SOHAM: Yeah, and it’s interesting because right now, especially as Covid-19 is progressing, I feel like many of us are spending a lot of time on our screens, like personally, I’m spending several additional hours on my laptop every day, and I’m sure you may be experiencing this as well. Because of this movement towards virtualization, do you feel that we Americans could be affected by increased eye strain, going forward?
DR. PRIBIS: Oh, definitely. The number one complaint I’m seeing since Covid-19 came into our lives has been increased eye strain. There’s a lot that can be done for those who are doing significantly more work online. Meetings have become virtual. I know that I still see a lot of my patients online, but some people are doing telemedicine with them. Our educational meetings with them are being done on Zoom. So, across all industries, there’s definitely a significant increase in screen time. In terms of what can be done, there are glasses that can be purchased that are non-prescription, which have something called blue-blockers. In terms of eye health, we’re still not 100% sure about what light emitted from screens can do to our eyes, in addition to eye strain. There are various reports that it may prematurely age the eyes, resulting in cataracts or age-related macular degeneration. Another thing we need to keep in mind is that the extra light can really disrupt our sleep cycles. This can be very devastating to our brains functioning normally. You can use free applications—on my website, OcularPrime.com, I have an article on these different options. On iPhones, you can turn on a setting tab, under display, which can reduce blue light on your screen from midnight to the morning. In terms of computers, I have a PC, so I’ve downloaded a free program that reduces blue light. Another thing that can be useful is making sure that your eyes are slightly above your computer screen and you’re looking downwards at it. You should also take frequent breaks. Every hour of screen time should be balanced with 10 minutes off of your computer or phone. Getting outside is really important (of course, wear your sunglasses), but outdoor time is really important to give your eyes a break.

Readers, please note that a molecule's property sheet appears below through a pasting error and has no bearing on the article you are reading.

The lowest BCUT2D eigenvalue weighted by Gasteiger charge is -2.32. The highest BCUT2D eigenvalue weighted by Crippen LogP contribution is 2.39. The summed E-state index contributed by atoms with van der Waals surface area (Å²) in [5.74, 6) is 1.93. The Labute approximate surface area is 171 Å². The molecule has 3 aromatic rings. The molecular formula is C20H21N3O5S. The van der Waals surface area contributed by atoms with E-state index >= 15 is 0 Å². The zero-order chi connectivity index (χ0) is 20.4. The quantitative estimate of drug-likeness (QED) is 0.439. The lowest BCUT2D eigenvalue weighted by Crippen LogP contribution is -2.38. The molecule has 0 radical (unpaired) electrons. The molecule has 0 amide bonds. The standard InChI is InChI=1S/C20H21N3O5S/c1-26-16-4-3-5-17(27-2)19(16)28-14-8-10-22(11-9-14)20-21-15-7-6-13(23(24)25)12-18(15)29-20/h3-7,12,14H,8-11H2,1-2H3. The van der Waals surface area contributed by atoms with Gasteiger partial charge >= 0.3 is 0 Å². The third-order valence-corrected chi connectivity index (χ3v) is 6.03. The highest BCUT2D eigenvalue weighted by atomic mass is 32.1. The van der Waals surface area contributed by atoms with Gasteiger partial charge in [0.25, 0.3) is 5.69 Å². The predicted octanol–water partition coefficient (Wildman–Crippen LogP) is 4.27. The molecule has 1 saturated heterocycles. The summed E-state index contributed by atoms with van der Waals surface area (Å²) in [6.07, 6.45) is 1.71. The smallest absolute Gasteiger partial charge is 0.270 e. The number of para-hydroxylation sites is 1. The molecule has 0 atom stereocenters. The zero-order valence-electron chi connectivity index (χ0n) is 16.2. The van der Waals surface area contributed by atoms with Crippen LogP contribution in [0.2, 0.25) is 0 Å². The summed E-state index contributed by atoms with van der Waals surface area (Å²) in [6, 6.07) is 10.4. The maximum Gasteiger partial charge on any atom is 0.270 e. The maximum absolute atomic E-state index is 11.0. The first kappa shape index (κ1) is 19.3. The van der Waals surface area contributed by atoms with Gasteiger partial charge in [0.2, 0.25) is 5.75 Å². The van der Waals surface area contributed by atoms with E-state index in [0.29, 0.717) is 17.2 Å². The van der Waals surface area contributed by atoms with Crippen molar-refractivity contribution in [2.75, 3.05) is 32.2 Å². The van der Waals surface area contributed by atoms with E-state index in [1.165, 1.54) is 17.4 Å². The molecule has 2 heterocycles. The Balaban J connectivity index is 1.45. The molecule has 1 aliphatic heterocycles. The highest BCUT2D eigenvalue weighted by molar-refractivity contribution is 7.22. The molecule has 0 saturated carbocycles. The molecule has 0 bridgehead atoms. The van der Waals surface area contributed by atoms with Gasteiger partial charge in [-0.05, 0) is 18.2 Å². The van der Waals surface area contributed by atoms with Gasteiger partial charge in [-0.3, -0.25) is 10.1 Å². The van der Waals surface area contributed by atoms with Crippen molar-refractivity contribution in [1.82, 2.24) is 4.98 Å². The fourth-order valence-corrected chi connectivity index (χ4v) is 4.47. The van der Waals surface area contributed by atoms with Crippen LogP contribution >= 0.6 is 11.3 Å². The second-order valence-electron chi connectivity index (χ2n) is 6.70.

SOHAM: Yeah, definitely. I feel that there are lot of proactive steps that we can take in preventing these diseases, such as dry eye, going forward. So, these conditions are very prevalent in our society. When we consider these, do you feel that certain groups of people are more affected by others or are disproportionately affected?
DR. PRIBIS: In terms of eye care, there are some different diseases which are more prevalent by ethnicity. We know that our African American population is more susceptible to glaucoma. We know that our caucasian and Asian populations are a little bit more susceptible to age-related macular degeneration, but dry eye affects everybody. It doesn’t seem to have a bias towards these factors. One thing that I have found is that people who use computers more and people who take a lot of medications (e.g. antidepressants, anti-anxiety medications, etc.) have more common dry eye. This is also an age-related issue. Many of our patients who have acquired cataract surgery are 55 years of age and older. There are some exceptions of patients who have systemic, or oral, steroids. People who use eye drops and skin creams that are steroids have a tendency to develop cataracts at a younger age. In the U.S., if a patient has glaucoma, cataracts, or age-related macular degeneration, most cases can fortunately be treated. However, there is an accessibility issue in terms of economics, when we consider patients who don’t have insurance. A lot of my old patients are calling me and telling me that they lost their jobs due to Covid-19 and don’t have any insurance, so we’re doing everything we can to get them in during these times. But definitely, age is the number one issue when it comes to eye health problems.